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Latitude: 54.2592 / 54°15'33"N
Longitude: -1.5279 / 1°31'40"W
OS Eastings: 430848
OS Northings: 484944
OS Grid: SE308849
Mapcode National: GBR KMS5.0Y
Mapcode Global: WHC78.H6MM
Entry Name: Burneston War Memorial
Listing Date: 2 December 2016
Source: Historic England
Source ID: 1439987
Location: Burneston, Hambleton, North Yorkshire, DL8
County: North Yorkshire
Civil Parish: Burneston
Traditional County: Yorkshire
Lieutenancy Area (Ceremonial County): North Yorkshire
First World War memorial with further names added after the Second World War.
Burneston War Memorial is located within the churchyard of St Lambert’s Church. It consists of a stone wheel-head cross with a central rose motif and foliate design to each arm of the cross. The cross rises on a square shaft on a trapezoid plinth which is set upon a single-stepped base.
The memorial is inscribed in raised lettering on the front face of the plinth: THE GREAT WAR 1914 – 1918/ IN MEMORY OF/ (NAMES)/ THEIR NAME LIVETH FOR EVERMORE. On the step below is: OF THIRTY FOUR MEN FROM THE PARISH OF/ BURNESTON WHO SERVED IN H M FORCES/ THEY LAID DOWN THEIR LIVES.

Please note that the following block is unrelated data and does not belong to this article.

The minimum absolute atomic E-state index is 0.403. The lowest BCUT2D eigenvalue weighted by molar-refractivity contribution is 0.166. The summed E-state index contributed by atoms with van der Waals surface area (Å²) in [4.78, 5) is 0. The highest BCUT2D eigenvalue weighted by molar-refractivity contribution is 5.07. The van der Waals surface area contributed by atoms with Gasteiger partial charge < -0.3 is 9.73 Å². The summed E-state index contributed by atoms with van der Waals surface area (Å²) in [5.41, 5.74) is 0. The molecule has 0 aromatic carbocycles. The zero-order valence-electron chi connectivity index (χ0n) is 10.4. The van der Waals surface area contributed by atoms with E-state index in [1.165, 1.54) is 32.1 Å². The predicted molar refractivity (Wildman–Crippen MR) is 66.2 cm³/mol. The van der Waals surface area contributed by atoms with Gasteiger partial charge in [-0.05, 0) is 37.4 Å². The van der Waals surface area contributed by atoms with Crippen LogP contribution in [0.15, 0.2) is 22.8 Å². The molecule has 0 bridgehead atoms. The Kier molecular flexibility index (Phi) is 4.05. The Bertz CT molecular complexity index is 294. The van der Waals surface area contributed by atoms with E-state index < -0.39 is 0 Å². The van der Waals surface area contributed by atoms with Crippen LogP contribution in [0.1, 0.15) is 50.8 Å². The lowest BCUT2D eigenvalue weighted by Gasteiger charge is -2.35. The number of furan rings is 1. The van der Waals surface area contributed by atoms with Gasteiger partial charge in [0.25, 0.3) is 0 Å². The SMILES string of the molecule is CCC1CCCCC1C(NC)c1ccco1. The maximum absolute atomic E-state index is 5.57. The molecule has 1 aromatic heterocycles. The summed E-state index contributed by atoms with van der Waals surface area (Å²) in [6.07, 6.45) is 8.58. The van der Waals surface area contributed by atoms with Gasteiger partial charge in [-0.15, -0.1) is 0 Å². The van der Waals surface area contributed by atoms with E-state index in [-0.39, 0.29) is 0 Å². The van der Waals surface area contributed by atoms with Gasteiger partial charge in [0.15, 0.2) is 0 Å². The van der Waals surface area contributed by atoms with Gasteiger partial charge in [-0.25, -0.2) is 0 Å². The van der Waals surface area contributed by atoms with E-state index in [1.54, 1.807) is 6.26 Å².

The side of the plinth has had an additional inscription added for the Second World War which simply reads: 1939 – 1945/ (NAMES).
The aftermath of the First World War saw the biggest single wave of public commemoration ever with tens of thousands of memorials erected across England, both as a result of the huge impact the loss of three quarters of a million British lives had on communities and the official policy of not repatriating the dead, which meant that the memorials provided the main focus of the grief felt at this great loss.
One such memorial was raised at Burneston as a permanent testament to the sacrifice made by the members of the local community who lost their lives in the First World War. It commemorates 12 local servicemen who fell during the First World War.
Following the Second World War, a dedication was added to commemorate the two fallen of that conflict.
Burneston War Memorial is listed at Grade II for the following principal reasons:
* Historic interest: as an eloquent witness to the tragic impact of world events on this community, and the sacrifices it has made in the conflicts of the C20;
* Architectural interest: an ornate and striking wheel-head cross with carved decorative details;
* Group value: with St Lambert’s Church (Grade I) and the churchyard wall and gateway (Grade II).
Other nearby listed buildings